Some have said they’ve lost their enthusiasm for watching the Games. Toyota, a major sponsor, has pulled its commercials that were to run in Japan. (No one has the option of boycotting the Games in person, as earlier this month spectators were banned from most events.) Amid a spike in Covid-19 cases, the Japanese public overwhelmingly disapproves of holding the event (and nearly half of Americans agree). Already athletes have tested positive for the coronavirus, with some teams isolating after exposures. Meanwhile, we have witnessed outcries over whether Olympic rules treat all athletes fairly, including a series of scandals around swim caps that don’t accommodate Black hair, and the exclusion of African sprinters with naturally high testosterone levels from some races.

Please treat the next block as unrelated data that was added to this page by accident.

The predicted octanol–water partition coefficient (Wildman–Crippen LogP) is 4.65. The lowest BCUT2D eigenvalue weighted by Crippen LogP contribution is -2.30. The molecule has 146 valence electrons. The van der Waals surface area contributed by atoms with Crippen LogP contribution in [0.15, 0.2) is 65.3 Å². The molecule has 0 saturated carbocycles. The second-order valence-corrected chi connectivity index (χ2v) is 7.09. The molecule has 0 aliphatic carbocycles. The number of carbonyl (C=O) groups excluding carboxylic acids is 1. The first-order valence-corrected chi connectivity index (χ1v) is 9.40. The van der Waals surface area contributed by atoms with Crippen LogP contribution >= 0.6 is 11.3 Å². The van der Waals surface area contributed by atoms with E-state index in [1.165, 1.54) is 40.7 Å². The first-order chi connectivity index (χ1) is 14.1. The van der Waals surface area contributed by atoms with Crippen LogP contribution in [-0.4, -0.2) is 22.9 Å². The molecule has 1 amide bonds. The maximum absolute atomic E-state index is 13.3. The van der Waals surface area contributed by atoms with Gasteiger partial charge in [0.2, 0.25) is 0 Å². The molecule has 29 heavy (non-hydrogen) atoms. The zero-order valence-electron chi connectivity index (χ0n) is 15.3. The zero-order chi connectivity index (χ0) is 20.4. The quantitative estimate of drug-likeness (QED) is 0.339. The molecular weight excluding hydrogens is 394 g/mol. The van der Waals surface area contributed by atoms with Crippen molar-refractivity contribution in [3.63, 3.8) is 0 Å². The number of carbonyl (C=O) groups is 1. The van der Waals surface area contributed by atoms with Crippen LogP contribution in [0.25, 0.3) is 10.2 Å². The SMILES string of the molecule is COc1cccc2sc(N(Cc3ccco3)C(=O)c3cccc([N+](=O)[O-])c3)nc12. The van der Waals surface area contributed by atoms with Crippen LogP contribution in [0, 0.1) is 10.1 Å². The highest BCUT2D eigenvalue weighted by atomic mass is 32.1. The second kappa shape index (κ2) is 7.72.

What has been sold as a moment of global unity and celebration of human achievement now feels as rotten as everything else. Is it possible to still watch in good faith? Or is this another broken institution we need to burn down?